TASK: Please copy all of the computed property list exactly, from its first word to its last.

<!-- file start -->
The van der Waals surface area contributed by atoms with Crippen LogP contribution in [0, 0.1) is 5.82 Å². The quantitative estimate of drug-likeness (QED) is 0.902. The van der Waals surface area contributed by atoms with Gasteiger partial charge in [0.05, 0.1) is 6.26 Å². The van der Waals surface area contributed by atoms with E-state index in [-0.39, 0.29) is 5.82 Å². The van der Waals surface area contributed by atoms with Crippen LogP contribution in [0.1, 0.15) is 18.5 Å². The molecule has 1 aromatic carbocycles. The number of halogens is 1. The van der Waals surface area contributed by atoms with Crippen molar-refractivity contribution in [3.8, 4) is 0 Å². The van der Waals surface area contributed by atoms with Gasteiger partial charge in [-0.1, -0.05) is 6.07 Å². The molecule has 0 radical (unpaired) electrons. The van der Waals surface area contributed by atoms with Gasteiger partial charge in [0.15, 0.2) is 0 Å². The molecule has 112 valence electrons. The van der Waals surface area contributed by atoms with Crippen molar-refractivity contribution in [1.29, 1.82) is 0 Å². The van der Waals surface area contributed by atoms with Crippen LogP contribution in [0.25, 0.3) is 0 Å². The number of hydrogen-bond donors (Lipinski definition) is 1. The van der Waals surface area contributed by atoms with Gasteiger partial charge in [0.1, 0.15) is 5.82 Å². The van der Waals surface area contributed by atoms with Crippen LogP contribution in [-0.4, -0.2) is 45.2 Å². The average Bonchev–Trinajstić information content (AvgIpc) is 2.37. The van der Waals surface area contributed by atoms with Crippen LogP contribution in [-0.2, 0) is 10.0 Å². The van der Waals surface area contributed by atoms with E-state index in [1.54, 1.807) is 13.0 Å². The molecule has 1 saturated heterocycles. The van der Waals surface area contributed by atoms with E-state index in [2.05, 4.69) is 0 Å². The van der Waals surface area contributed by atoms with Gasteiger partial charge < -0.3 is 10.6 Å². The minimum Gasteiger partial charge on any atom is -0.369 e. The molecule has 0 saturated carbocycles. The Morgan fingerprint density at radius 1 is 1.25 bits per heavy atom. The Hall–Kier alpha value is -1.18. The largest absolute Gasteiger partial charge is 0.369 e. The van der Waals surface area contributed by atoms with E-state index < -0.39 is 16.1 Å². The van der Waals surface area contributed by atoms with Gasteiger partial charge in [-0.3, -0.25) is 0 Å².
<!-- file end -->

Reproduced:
The van der Waals surface area contributed by atoms with Crippen LogP contribution in [0, 0.1) is 5.82 Å². The quantitative estimate of drug-likeness (QED) is 0.902. The van der Waals surface area contributed by atoms with Gasteiger partial charge in [0.05, 0.1) is 6.26 Å². The van der Waals surface area contributed by atoms with E-state index in [-0.39, 0.29) is 5.82 Å². The van der Waals surface area contributed by atoms with Crippen LogP contribution in [0.1, 0.15) is 18.5 Å². The molecule has 1 aromatic carbocycles. The number of halogens is 1. The van der Waals surface area contributed by atoms with Crippen molar-refractivity contribution in [3.8, 4) is 0 Å². The van der Waals surface area contributed by atoms with Gasteiger partial charge in [-0.1, -0.05) is 6.07 Å². The molecule has 0 radical (unpaired) electrons. The van der Waals surface area contributed by atoms with Gasteiger partial charge in [0.15, 0.2) is 0 Å². The molecule has 112 valence electrons. The van der Waals surface area contributed by atoms with Crippen molar-refractivity contribution in [1.29, 1.82) is 0 Å². The van der Waals surface area contributed by atoms with Crippen LogP contribution in [0.25, 0.3) is 0 Å². The number of hydrogen-bond donors (Lipinski definition) is 1. The van der Waals surface area contributed by atoms with Gasteiger partial charge in [0.1, 0.15) is 5.82 Å². The van der Waals surface area contributed by atoms with Crippen LogP contribution in [-0.4, -0.2) is 45.2 Å². The average Bonchev–Trinajstić information content (AvgIpc) is 2.37. The van der Waals surface area contributed by atoms with Crippen LogP contribution in [-0.2, 0) is 10.0 Å². The van der Waals surface area contributed by atoms with E-state index in [1.54, 1.807) is 13.0 Å². The molecule has 1 saturated heterocycles. The van der Waals surface area contributed by atoms with E-state index in [2.05, 4.69) is 0 Å². The van der Waals surface area contributed by atoms with Gasteiger partial charge < -0.3 is 10.6 Å². The minimum Gasteiger partial charge on any atom is -0.369 e. The molecule has 0 saturated carbocycles. The Morgan fingerprint density at radius 1 is 1.25 bits per heavy atom. The Hall–Kier alpha value is -1.18. The largest absolute Gasteiger partial charge is 0.369 e. The van der Waals surface area contributed by atoms with E-state index < -0.39 is 16.1 Å². The van der Waals surface area contributed by atoms with Gasteiger partial charge in [-0.3, -0.25) is 0 Å².